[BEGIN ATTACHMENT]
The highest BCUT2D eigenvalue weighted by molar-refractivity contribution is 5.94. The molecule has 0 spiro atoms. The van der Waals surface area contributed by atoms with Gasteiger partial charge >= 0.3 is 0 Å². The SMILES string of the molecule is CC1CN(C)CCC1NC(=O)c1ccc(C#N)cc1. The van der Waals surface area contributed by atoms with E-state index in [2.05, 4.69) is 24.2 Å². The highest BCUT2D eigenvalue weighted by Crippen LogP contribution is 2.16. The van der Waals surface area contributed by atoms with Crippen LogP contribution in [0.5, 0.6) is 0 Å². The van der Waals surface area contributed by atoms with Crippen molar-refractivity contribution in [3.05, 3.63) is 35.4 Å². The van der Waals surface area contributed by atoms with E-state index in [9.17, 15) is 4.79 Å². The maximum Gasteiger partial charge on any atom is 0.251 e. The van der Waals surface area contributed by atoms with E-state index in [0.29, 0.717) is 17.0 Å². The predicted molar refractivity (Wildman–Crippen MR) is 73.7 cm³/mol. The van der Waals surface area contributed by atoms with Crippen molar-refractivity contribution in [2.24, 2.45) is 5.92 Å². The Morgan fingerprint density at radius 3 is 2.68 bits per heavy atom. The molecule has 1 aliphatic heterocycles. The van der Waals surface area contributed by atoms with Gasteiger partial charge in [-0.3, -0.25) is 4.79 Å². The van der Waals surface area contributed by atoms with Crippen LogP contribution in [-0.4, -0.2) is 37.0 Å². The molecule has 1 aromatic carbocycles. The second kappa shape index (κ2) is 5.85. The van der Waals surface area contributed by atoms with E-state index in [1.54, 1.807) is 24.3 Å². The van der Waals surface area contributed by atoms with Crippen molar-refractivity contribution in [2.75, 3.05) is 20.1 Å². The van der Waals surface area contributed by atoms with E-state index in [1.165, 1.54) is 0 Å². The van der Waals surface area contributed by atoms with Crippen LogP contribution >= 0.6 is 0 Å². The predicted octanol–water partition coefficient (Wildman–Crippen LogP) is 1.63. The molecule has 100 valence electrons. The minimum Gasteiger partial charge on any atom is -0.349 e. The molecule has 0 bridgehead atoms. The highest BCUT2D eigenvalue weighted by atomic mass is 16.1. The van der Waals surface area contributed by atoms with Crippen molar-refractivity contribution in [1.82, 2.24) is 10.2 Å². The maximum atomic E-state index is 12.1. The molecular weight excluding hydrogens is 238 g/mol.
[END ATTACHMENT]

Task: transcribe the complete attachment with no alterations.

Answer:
The highest BCUT2D eigenvalue weighted by molar-refractivity contribution is 5.94. The molecule has 0 spiro atoms. The van der Waals surface area contributed by atoms with Gasteiger partial charge >= 0.3 is 0 Å². The SMILES string of the molecule is CC1CN(C)CCC1NC(=O)c1ccc(C#N)cc1. The van der Waals surface area contributed by atoms with E-state index in [2.05, 4.69) is 24.2 Å². The highest BCUT2D eigenvalue weighted by Crippen LogP contribution is 2.16. The van der Waals surface area contributed by atoms with Crippen LogP contribution in [0.5, 0.6) is 0 Å². The van der Waals surface area contributed by atoms with Crippen molar-refractivity contribution in [3.05, 3.63) is 35.4 Å². The van der Waals surface area contributed by atoms with E-state index in [9.17, 15) is 4.79 Å². The maximum Gasteiger partial charge on any atom is 0.251 e. The van der Waals surface area contributed by atoms with E-state index in [0.29, 0.717) is 17.0 Å². The predicted molar refractivity (Wildman–Crippen MR) is 73.7 cm³/mol. The van der Waals surface area contributed by atoms with Crippen molar-refractivity contribution in [2.24, 2.45) is 5.92 Å². The Morgan fingerprint density at radius 3 is 2.68 bits per heavy atom. The molecule has 1 aliphatic heterocycles. The van der Waals surface area contributed by atoms with Gasteiger partial charge in [-0.3, -0.25) is 4.79 Å². The van der Waals surface area contributed by atoms with Crippen LogP contribution in [-0.4, -0.2) is 37.0 Å². The molecule has 1 aromatic carbocycles. The second kappa shape index (κ2) is 5.85. The van der Waals surface area contributed by atoms with E-state index in [1.54, 1.807) is 24.3 Å². The van der Waals surface area contributed by atoms with Crippen molar-refractivity contribution in [2.75, 3.05) is 20.1 Å². The van der Waals surface area contributed by atoms with E-state index in [1.165, 1.54) is 0 Å². The van der Waals surface area contributed by atoms with Crippen LogP contribution >= 0.6 is 0 Å². The predicted octanol–water partition coefficient (Wildman–Crippen LogP) is 1.63. The molecule has 100 valence electrons. The minimum Gasteiger partial charge on any atom is -0.349 e. The molecule has 0 bridgehead atoms. The highest BCUT2D eigenvalue weighted by atomic mass is 16.1. The van der Waals surface area contributed by atoms with Crippen molar-refractivity contribution in [1.82, 2.24) is 10.2 Å². The maximum atomic E-state index is 12.1. The molecular weight excluding hydrogens is 238 g/mol.